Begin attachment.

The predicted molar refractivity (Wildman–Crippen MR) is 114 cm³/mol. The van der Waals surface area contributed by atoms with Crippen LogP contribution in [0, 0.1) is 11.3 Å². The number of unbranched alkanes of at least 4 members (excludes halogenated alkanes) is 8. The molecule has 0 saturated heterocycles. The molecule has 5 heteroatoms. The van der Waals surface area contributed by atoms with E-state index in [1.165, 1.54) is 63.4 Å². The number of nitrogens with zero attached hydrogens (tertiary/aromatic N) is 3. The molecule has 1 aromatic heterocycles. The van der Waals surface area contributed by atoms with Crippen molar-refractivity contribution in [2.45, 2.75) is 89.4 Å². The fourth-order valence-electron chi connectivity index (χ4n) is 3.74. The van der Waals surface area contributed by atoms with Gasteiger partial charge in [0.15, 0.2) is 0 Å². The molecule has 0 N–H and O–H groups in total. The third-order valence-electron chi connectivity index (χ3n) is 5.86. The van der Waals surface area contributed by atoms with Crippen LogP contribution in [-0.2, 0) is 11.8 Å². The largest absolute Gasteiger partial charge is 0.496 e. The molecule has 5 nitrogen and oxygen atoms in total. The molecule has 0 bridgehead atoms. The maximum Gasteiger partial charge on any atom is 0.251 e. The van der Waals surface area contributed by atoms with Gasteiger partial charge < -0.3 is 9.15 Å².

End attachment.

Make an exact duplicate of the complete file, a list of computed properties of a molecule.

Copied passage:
The predicted molar refractivity (Wildman–Crippen MR) is 114 cm³/mol. The van der Waals surface area contributed by atoms with Crippen LogP contribution in [0, 0.1) is 11.3 Å². The number of unbranched alkanes of at least 4 members (excludes halogenated alkanes) is 8. The molecule has 0 saturated heterocycles. The molecule has 5 heteroatoms. The van der Waals surface area contributed by atoms with E-state index in [1.165, 1.54) is 63.4 Å². The number of nitrogens with zero attached hydrogens (tertiary/aromatic N) is 3. The molecule has 1 aromatic heterocycles. The van der Waals surface area contributed by atoms with Crippen molar-refractivity contribution in [2.45, 2.75) is 89.4 Å². The fourth-order valence-electron chi connectivity index (χ4n) is 3.74. The van der Waals surface area contributed by atoms with Gasteiger partial charge in [0.15, 0.2) is 0 Å². The molecule has 0 N–H and O–H groups in total. The third-order valence-electron chi connectivity index (χ3n) is 5.86. The van der Waals surface area contributed by atoms with Crippen LogP contribution in [-0.2, 0) is 11.8 Å². The largest absolute Gasteiger partial charge is 0.496 e. The molecule has 5 nitrogen and oxygen atoms in total. The molecule has 0 bridgehead atoms. The maximum Gasteiger partial charge on any atom is 0.251 e. The van der Waals surface area contributed by atoms with Gasteiger partial charge < -0.3 is 9.15 Å².